#### Abstract

A new generalised derivative operator is introduced. This operator generalised many well-known operators studied earlier by many authors. Using the technique of differential subordination, we will study some of the properties of differential subordination. In addition we investigate several interesting properties of the new generalised derivative operator.

#### 1. Introduction and Preliminaries

Let denote the class of functions of the form

which are analytic in the open unit disc on the complex plane . Let denote the subclasses of consisting of functions that are univalent, starlike of order and convex of order in , respectively. In particular, the classes are the familiar classes of starlike and convex functions in , respectively. A function if Furthermore a function analytic in is said to be convex if it is univalent and is convex.

Let be the class of holomorphic function in unit disc .

Let

with .

For and we let

Let be analytic in the open unit disc . Then the Hadamard product (or convolution) of the two functions , is defined by

Next, we state basic ideas on subordination. If and are analytic in , then the function is said to be subordinate to , and can be written as

if and only if there exists the Schwarz function , analytic in , with andsuch that,

Furthermore if is univalent in , then if and only if and (see [1, page 36]).

Let and let be univalent in . If is analytic in and satisfies the (second-order) differential subordination

then is called a solution of the differential subordination.

The univalent function is called a dominant of the solutions of the differential subordination, or more simply a dominant, if for all satisfying (1.6). A dominant that satisfies for all dominants of (1.6) is said to be the best dominant of (1.6). (Note that the best dominant is unique up to a rotation of .)

Now, denotes the Pochhammer symbol (or the shifted factorial) defined by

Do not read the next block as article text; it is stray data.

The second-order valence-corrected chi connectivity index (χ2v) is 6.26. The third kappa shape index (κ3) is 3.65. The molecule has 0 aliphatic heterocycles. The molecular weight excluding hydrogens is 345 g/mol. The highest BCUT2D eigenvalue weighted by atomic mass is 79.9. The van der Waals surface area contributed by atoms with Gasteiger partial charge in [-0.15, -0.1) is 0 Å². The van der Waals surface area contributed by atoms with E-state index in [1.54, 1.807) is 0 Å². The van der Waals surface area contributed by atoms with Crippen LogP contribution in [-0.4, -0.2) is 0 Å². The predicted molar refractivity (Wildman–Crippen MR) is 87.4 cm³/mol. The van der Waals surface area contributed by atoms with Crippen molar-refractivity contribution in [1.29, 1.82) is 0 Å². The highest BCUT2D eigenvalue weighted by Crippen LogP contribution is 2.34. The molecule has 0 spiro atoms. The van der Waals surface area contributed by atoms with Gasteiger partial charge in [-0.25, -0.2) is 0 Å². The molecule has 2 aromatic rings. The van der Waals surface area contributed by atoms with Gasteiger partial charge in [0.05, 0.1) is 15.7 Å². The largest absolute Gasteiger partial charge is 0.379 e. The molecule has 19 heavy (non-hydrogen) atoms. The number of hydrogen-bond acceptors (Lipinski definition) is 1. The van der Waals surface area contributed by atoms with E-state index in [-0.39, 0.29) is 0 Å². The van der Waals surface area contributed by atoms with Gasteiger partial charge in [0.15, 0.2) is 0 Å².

To prove our results, we need the following equation throughout the paper:

where , , and is analytic function given by

Here is the generalized derivative operator which we shall introduce later in the paper. Moreover, we need the following lemmas in proving our main results.

Lemma 1.1 (see [2, page 71]). * Let be analytic, univalent, and convex in , with , and, . If and
**
then
**
where *

The function is convex and is the best -dominant.

Lemma 1.2 (see [3]). *Let be a convex function in and let
**
where and is a positive integer. **If **
is holomorphic in and
**
then
**
and this result is sharp.*

Lemma 1.3 (see [4]). *Let , if
**
then
**
belongs to the class of convex functions. *

#### 2. Main Results

In the present paper, we will use the method of differential subordination to derive certain properties of generalised derivative operator Note that differential subordination has been studied by various authors, and here we follow similar works done by Oros [5] and G. Oros and G. I. Oros [6].

In order to derive our new generalised derivative operator, we define the analytic function

where and Now, we introduce the new generalised derivative operator as follows.

*Definition 2.1. *For the operator is defined by
where denotes the Ruscheweyh derivative operator [7], given by
where

If is given by (1.1), then we easily find from equality (2.2) that

where .

*Remark 2.2. *Special cases of this operator include the Ruscheweyh derivative operator in two cases and [7], the Salagean derivative operator [8], the generalised Ruscheweyh derivative operator in two cases and [9], the generalised Salagean derivative operator introduced by Al-Oboudi [10], and the generalised Al-Shaqsi and Darus derivative operator that can be found in [11].

Now, we remind the well-known Carlson-Shaffer operator [12] associated with the incomplete beta function , defined by